C.K. Dexter-Haven, a successful popular jazz musician, lives in a mansion near his ex-wife's Tracy Lord's family estate. She is on the verge of marrying a man blander and safer than Dex, ... See full summary »
Rian Mitchell discovers an emerald deposit in South America, but gets chased away before he can start to mine. He tricks his partner, Vic, into returning to the site. While there, he meets ... See full summary »
Victor Marswell runs a big game trapping company in Kenya. Eloise Kelly is ditched there, and an immediate attraction happens between them. Then Mr. and Mrs. Nordley show up for their ... See full summary »
Set during the Korean War, a Navy fighter pilot must come to terms with with his own ambivalence towards the war and the fear of having to bomb a set of highly defended bridges. The ending ... See full summary »
Charlie Reader is a successful theater agent. He is also successful with young ladies. One day he is visited by his old friend Joe, married with three children. Joe falls in love with ... See full summary »
C.K. Dexter-Haven, a successful popular jazz musician, lives in a mansion near his ex-wife's Tracy Lord's family estate. She is on the verge of marrying a man blander and safer than Dex, who tries to win Tracy's heart again. Mike Connor, an undercover tabloid reporter, also falls for Tracy while covering the nuptials for Spy magazine. Tracy must choose between the three men as she discovers that "safe" can mean "deadly dull" when it comes to husbands and life. Written by
James Meek <email@example.com>
When Tracy comes up from below deck in the "True Love" flashback scene, she is wearing blue tennis shoes. Although the dialogue is continuous, she is barefoot in the very next shot, then the shoes appear again, though we never see her take them off (or on). See more »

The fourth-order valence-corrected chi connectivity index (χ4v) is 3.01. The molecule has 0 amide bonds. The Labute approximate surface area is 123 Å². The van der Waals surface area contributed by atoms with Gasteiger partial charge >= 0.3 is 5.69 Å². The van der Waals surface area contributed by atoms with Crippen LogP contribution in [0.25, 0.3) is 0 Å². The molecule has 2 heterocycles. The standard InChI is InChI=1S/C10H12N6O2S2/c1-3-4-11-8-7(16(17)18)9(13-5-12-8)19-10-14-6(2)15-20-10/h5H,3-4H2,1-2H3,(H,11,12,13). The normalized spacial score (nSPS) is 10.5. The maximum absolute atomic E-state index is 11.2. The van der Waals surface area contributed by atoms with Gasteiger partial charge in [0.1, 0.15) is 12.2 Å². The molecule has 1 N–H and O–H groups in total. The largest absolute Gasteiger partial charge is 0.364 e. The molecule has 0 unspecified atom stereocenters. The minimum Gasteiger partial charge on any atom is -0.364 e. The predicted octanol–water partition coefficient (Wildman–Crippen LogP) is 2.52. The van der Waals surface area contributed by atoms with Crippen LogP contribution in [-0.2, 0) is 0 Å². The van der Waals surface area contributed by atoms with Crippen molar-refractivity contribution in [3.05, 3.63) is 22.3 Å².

A brilliant musical feist, with some underlying social commentary.
To see a movie more than once is rare for me, and I've watched this movie with great enjoyment a few times. What is the role of a movie? There are many. When I'm feeling blue this kind of movie always makes me feel happy; how can that be a bad thing? The music is simply wonderful, and I'm not really a "musical" fan; its just the sheer talent of Porter, Sinatra, Crosby, and of course Louis; a combination of such talent which you will rarely find. The music is also very skillfully and effortlessly placed into the story line, that you hardly realize it is a "musical". Some social commentary is relevant today, such as the "privileges" of the rich and superficiality of such, and the eternal problem of making bad decisions in marriage. I have a spirited creative friend who is involved with a "stable" secure guy, but remains uncertain and confused as to her reasons for marrying him, apart from the fact that she wants to make him happy, I gather for reasons of guilt about her self-confessed selfishness and need for absolution; Grace Kelly in her role has the same doubts and motives I think and is willing to go through with it for no obvious reason; just because "its there", and the guy is stable but absolutely lacking in spirit and soul. I have another friend who has never considered marriage because she is surrounded by "privileged" people or guys obsessed with money; she believes in 'True Love" and would marry for no other reason no matter the class or financial status of the guy...so these dilemmas are real in the 21st century, so I found the understated attitudes in the film relevant. Of course in those days the films had to have a happy ending; not so in reality, so the escapist element is good for the soul too, especially for a romantic and eternal optimist like myself. The music makes the film, but look for understated social commentary even in those supposedly lightweight plots common in those days.
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